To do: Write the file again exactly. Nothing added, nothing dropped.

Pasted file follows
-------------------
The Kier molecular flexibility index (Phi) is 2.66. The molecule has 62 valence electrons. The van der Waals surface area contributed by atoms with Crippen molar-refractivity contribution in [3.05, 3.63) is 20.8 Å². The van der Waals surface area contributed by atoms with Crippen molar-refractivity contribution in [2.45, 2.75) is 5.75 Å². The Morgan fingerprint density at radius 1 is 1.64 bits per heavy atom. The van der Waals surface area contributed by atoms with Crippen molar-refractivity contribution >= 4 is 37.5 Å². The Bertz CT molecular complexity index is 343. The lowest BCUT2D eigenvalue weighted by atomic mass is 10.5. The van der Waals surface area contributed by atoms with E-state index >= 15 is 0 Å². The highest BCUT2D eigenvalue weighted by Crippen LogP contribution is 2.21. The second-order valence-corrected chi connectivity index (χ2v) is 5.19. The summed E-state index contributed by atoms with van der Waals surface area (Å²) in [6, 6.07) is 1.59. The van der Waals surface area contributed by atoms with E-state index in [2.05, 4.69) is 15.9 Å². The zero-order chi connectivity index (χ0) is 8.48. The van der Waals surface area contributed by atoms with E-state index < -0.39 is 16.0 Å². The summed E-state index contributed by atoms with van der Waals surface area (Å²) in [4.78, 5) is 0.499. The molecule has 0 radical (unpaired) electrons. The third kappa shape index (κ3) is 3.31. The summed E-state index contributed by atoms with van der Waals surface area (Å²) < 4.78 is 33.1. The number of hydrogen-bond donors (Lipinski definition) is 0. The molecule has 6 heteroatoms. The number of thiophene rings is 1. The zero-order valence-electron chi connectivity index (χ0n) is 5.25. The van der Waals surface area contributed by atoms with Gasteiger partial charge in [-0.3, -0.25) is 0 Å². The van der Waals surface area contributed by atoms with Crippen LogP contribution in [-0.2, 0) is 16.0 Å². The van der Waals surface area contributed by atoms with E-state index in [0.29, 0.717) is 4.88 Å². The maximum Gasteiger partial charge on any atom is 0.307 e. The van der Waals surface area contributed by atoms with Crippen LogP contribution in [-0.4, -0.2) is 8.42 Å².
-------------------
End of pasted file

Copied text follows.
The Kier molecular flexibility index (Phi) is 2.66. The molecule has 62 valence electrons. The van der Waals surface area contributed by atoms with Crippen molar-refractivity contribution in [3.05, 3.63) is 20.8 Å². The van der Waals surface area contributed by atoms with Crippen molar-refractivity contribution in [2.45, 2.75) is 5.75 Å². The Morgan fingerprint density at radius 1 is 1.64 bits per heavy atom. The van der Waals surface area contributed by atoms with Crippen molar-refractivity contribution >= 4 is 37.5 Å². The Bertz CT molecular complexity index is 343. The lowest BCUT2D eigenvalue weighted by atomic mass is 10.5. The van der Waals surface area contributed by atoms with E-state index >= 15 is 0 Å². The highest BCUT2D eigenvalue weighted by Crippen LogP contribution is 2.21. The second-order valence-corrected chi connectivity index (χ2v) is 5.19. The summed E-state index contributed by atoms with van der Waals surface area (Å²) in [6, 6.07) is 1.59. The van der Waals surface area contributed by atoms with E-state index in [2.05, 4.69) is 15.9 Å². The zero-order chi connectivity index (χ0) is 8.48. The van der Waals surface area contributed by atoms with E-state index < -0.39 is 16.0 Å². The summed E-state index contributed by atoms with van der Waals surface area (Å²) in [4.78, 5) is 0.499. The molecule has 0 radical (unpaired) electrons. The third kappa shape index (κ3) is 3.31. The summed E-state index contributed by atoms with van der Waals surface area (Å²) < 4.78 is 33.1. The number of hydrogen-bond donors (Lipinski definition) is 0. The molecule has 6 heteroatoms. The number of thiophene rings is 1. The zero-order valence-electron chi connectivity index (χ0n) is 5.25. The van der Waals surface area contributed by atoms with Gasteiger partial charge in [-0.3, -0.25) is 0 Å². The van der Waals surface area contributed by atoms with Crippen LogP contribution in [-0.2, 0) is 16.0 Å². The van der Waals surface area contributed by atoms with E-state index in [0.29, 0.717) is 4.88 Å². The maximum Gasteiger partial charge on any atom is 0.307 e. The van der Waals surface area contributed by atoms with Crippen LogP contribution in [-0.4, -0.2) is 8.42 Å².